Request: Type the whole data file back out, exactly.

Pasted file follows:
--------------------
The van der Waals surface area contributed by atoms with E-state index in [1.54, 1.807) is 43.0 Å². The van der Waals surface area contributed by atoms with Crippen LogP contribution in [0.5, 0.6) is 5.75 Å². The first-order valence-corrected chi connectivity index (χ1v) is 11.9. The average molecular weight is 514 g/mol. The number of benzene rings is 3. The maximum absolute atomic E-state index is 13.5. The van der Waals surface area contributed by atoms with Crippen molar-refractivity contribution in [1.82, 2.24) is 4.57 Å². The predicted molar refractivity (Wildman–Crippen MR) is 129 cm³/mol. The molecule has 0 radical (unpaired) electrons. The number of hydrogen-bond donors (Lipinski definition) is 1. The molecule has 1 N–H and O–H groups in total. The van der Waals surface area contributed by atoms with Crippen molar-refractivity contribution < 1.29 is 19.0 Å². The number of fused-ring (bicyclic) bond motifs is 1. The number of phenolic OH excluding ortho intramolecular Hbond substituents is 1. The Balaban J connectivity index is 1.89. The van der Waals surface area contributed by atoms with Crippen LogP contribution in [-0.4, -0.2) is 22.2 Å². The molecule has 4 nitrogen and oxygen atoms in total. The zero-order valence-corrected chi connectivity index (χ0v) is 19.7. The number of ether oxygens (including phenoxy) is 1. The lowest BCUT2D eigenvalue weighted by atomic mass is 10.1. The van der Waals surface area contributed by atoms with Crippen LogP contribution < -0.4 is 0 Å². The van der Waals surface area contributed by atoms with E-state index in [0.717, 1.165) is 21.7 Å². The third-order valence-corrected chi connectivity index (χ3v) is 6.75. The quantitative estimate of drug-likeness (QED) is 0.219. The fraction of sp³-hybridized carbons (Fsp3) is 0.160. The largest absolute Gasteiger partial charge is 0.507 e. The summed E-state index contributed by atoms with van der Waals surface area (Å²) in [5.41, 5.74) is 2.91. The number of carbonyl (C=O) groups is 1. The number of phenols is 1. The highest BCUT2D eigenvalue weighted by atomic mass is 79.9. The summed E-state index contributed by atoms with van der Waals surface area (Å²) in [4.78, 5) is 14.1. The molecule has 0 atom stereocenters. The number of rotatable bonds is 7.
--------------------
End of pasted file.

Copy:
The van der Waals surface area contributed by atoms with E-state index in [1.54, 1.807) is 43.0 Å². The van der Waals surface area contributed by atoms with Crippen LogP contribution in [0.5, 0.6) is 5.75 Å². The first-order valence-corrected chi connectivity index (χ1v) is 11.9. The average molecular weight is 514 g/mol. The number of benzene rings is 3. The maximum absolute atomic E-state index is 13.5. The van der Waals surface area contributed by atoms with Crippen molar-refractivity contribution in [1.82, 2.24) is 4.57 Å². The predicted molar refractivity (Wildman–Crippen MR) is 129 cm³/mol. The molecule has 0 radical (unpaired) electrons. The number of hydrogen-bond donors (Lipinski definition) is 1. The molecule has 1 N–H and O–H groups in total. The van der Waals surface area contributed by atoms with Crippen molar-refractivity contribution < 1.29 is 19.0 Å². The number of fused-ring (bicyclic) bond motifs is 1. The number of phenolic OH excluding ortho intramolecular Hbond substituents is 1. The Balaban J connectivity index is 1.89. The van der Waals surface area contributed by atoms with Crippen LogP contribution in [-0.4, -0.2) is 22.2 Å². The molecule has 4 nitrogen and oxygen atoms in total. The zero-order valence-corrected chi connectivity index (χ0v) is 19.7. The number of ether oxygens (including phenoxy) is 1. The lowest BCUT2D eigenvalue weighted by atomic mass is 10.1. The van der Waals surface area contributed by atoms with Crippen LogP contribution < -0.4 is 0 Å². The van der Waals surface area contributed by atoms with E-state index in [0.717, 1.165) is 21.7 Å². The third-order valence-corrected chi connectivity index (χ3v) is 6.75. The quantitative estimate of drug-likeness (QED) is 0.219. The fraction of sp³-hybridized carbons (Fsp3) is 0.160. The largest absolute Gasteiger partial charge is 0.507 e. The summed E-state index contributed by atoms with van der Waals surface area (Å²) in [5.41, 5.74) is 2.91. The number of carbonyl (C=O) groups is 1. The number of phenols is 1. The highest BCUT2D eigenvalue weighted by atomic mass is 79.9. The summed E-state index contributed by atoms with van der Waals surface area (Å²) in [4.78, 5) is 14.1. The molecule has 0 atom stereocenters. The number of rotatable bonds is 7.